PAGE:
Moderately-to-severely decreased eGFR had significant effect on all-cause mortality specifically in those with low socioeconomic status
By Elana Gotkine HealthDay Reporter
THURSDAY, Dec. 22, 2022 (HealthDay News) — Moderately-to-severely reduced estimated glomerular filtration rate (eGFR) is associated with increased risk of all-cause mortality in patients with atrial fibrillation (AF), specifically among those with lower socioeconomic status (SES), according to a study published online Nov. 24 in the Frontiers in Cardiovascular Medicine.
Min-qiang Bao, from The First Affiliated Hospital of Anhui Medical University in Hefei, China, and colleagues conducted a retrospective analysis examining 968 patients who were admitted for AF. Patients were classified according to eGFR at admission into eGFR-0 to e-GFR-3 (normal to severely decreased eGFR).
More than 39 percent of the patients had chronic kidney disease; 319 and 67 had moderately and severely decreased eGFR, respectively. The researchers note that 34.8 percent of the patients died during follow-up. The risk for all-cause death was increased in the eGFR-2 and eGFR-3 groups after multivariate adjustment and relative to the eGFR-0 group (hazard ratios, 2.416 and 4.752, respectively); risk was not increased in the eGFR-1 group. Moderately-to-severely decreased eGFR had a significant effect on all-cause mortality only in patients with low SES in subgroup analysis.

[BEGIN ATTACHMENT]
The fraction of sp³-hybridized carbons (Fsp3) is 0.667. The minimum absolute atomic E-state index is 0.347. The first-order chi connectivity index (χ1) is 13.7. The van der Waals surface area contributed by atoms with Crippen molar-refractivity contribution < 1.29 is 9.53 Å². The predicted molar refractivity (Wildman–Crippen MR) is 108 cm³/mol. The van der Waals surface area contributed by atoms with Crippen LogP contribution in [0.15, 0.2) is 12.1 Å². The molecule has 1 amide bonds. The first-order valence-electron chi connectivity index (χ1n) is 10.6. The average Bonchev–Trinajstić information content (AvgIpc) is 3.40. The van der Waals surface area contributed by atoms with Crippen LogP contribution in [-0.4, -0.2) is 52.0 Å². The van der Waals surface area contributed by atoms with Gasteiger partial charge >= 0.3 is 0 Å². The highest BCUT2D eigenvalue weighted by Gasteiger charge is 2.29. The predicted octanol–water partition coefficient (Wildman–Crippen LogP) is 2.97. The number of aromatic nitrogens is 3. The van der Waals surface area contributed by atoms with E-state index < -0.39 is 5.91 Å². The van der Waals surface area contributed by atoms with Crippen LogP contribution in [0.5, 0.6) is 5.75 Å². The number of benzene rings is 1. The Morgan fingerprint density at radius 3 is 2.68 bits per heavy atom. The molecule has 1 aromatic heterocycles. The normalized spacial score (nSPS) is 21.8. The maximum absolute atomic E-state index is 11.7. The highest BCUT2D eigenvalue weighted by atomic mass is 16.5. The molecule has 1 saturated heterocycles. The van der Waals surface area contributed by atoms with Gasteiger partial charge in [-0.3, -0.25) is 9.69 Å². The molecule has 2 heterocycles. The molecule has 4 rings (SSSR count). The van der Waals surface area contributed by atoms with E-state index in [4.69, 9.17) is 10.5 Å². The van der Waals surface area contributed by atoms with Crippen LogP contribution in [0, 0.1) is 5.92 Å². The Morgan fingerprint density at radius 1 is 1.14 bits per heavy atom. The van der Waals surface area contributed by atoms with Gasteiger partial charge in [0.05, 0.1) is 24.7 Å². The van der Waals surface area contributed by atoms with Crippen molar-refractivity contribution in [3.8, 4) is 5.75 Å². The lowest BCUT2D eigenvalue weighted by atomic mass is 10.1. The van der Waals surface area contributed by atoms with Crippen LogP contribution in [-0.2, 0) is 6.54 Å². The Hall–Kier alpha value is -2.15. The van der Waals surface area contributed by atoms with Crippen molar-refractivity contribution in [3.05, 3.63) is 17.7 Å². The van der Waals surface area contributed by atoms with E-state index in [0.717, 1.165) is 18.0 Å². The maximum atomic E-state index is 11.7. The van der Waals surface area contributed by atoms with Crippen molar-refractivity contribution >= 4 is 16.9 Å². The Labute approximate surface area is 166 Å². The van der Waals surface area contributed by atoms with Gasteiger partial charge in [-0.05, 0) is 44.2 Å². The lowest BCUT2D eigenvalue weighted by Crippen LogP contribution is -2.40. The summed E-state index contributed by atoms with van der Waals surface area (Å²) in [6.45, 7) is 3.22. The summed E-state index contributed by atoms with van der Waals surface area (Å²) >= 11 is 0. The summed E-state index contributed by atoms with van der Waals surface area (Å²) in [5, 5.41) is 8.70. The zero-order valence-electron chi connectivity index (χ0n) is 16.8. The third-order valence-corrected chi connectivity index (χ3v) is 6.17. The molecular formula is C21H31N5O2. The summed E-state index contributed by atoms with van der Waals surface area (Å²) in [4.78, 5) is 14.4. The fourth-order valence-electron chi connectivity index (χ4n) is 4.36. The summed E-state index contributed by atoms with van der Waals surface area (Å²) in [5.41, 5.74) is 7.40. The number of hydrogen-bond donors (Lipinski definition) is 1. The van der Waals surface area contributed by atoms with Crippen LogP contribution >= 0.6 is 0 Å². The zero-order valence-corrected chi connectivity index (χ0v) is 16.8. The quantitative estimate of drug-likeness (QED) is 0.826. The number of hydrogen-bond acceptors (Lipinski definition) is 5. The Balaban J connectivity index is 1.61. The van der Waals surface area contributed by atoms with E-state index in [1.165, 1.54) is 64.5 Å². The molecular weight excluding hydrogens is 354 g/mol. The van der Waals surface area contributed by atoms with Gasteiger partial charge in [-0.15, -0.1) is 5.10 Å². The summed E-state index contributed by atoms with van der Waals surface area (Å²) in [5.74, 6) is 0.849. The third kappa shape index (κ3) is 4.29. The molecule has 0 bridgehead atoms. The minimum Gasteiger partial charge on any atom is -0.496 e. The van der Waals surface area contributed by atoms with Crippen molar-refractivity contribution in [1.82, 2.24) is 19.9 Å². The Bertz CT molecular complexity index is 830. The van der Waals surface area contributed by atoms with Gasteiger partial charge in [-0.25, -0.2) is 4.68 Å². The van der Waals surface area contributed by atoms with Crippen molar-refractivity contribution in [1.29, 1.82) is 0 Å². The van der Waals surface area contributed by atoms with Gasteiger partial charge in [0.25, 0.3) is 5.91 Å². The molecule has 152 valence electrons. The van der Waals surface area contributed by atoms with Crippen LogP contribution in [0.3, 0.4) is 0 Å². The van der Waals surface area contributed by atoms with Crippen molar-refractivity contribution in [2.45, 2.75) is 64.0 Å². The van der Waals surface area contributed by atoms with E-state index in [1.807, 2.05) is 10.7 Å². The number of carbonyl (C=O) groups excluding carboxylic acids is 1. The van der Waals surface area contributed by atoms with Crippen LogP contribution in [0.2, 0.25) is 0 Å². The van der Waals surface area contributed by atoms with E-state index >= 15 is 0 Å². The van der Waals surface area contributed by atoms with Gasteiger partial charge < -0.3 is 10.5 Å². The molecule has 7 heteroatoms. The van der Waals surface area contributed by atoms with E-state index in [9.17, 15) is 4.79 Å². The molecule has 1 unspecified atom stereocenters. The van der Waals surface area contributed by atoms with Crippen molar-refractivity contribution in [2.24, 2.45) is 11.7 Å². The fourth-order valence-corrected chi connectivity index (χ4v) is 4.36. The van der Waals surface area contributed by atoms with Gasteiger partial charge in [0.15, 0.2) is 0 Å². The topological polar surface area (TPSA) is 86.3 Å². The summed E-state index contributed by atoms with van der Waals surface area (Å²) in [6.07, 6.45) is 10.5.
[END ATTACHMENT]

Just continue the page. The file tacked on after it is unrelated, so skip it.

“The main clinical relevance of this study is that clinicians should pay special attention to AF patients who present with modifiable factors that correlate with low SES,” the authors write. “In addition, health care systems should consider the implementation of policies that improve disease prevention and increase the access to medical resources by individuals with low SES.”
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